And indeed, they are.  Us suggests that everyone has at least one doppelganger, living underground in conditions of absolutely misery and awkwardly imitating the same lives as those above ground, just without any of the rewards that those of us above-ground take for granted.  Those underground are known as the Tethered, because they’re permanently tied to those of us above ground.  Of course, what’s easily overlooked is that we’red tied to them as well.  Or, at least, we are until someone picks up a knife or a pair of scissors and violently severs the connection.

It’s probably not a coincidence that the film’s title — Us — can just as easily be read as U.S, as in the United States.  Jordan Peele may have said that he wanted Us to be a full-on horror film, as opposed to Get Out‘s mix of comedy, horror, and social commentary, but Us definitely has its political subtext, with the Tethered meant to stand in for every marginalized group that has been pushed underground by American society.  Though the film may have been inspired by an episode of The Twilight Zone, it actually has more in common with the classic British shocker, Death Line (a.k.a. Raw Meat.)  There’s not a huge amount of difference between the largely mute Tethered and the pathetic cannibal in Death Line who, after growing up in the British Underground, is capable of only telling his victims to “Mind the doors.”

If nothing else, Us proves that Jordan Peele actually is a good filmmaker with a firm grasp on how to make an effective horror movie.  Get Out was good but also, I think, a bit overpraised by mainstream critics who often seemed to not realize just how much, in their attempts to make sure that we understood just how much they loved and understood the movie, they sounded like Bradley Whitford bragging about how he would have voted for Obama a third time.  When Us came out, a lot of viewers were waiting to see if Peele’s second film could possibly live up to all the hype surrounding its director and, for the most part, it does.

Political subtext aside, this is the all-out horror film that Peele promised, full of jump scares, disturbing imagery, and just enough humor to keep things from getting too unbearably nightmarish.  (As bad as you might feel for Elisabeth Moss’s character and her family, it’s hard not to appreciate the irony of the film’s Alexa-substitute misunderstanding a command to call the police.)  Interestingly enough, the Tethered are pretty much homicidal as soon as they come above ground.  This isn’t a case where a tragic misunderstanding leads to bloodshed that could have been avoided.  No, this is a case where the Tethered have spent decades trapped and out-of-sight and they’re pissed off about it.  Just because the Tethered may be us, that doesn’t mean that they’re going to have any sympathy for us when they finally do track us down.  In the style of Wes Craven’s The Hills Have Have Eyes, Us follows a perfect family as they eventually find themselves resorting to the same violence as the Tethered, in an attempt to save not only their lives but also the lifestyle that they’ve come to take for granted.  The Tethred are us indeed.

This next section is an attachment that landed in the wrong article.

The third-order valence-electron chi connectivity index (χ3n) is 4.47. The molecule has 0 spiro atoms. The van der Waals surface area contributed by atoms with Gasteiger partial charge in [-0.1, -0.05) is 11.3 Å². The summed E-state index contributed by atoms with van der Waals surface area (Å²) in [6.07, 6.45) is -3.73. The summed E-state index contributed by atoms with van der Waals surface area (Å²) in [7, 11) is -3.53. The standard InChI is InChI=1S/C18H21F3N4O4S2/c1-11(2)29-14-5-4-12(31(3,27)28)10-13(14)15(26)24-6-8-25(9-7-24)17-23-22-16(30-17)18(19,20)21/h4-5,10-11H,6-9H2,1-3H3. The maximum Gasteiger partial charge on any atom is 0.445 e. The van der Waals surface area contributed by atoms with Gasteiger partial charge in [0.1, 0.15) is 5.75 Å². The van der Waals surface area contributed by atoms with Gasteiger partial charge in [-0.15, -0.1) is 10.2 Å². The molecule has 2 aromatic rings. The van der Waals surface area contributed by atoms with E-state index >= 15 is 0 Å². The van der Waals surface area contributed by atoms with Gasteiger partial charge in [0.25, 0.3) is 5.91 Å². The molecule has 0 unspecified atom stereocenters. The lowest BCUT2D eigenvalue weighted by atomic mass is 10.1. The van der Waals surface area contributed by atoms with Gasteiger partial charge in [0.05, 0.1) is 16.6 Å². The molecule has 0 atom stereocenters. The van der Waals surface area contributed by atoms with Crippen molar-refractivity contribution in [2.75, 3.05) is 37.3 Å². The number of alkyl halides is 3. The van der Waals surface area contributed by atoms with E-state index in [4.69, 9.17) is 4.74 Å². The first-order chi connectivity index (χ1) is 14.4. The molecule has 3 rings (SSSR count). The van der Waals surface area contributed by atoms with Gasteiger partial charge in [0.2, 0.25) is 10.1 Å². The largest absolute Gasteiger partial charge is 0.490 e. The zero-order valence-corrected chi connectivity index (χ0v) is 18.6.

The film is well-acted, with Lupita Nyong’o standing out as both the mother of an imperiled family and her doppelganger, who has spent years underground and who is one of the few Tethered to be able to speak.  Of course, there’s a twist at the end of the movie and I won’t ruin it here, other than to say that it’s effectively done and will actually make you reconsider everything that you’ve just seen.

Us is another triumph from Jordan Peele.  Even more importantly, it’s an undeniably effective horror film.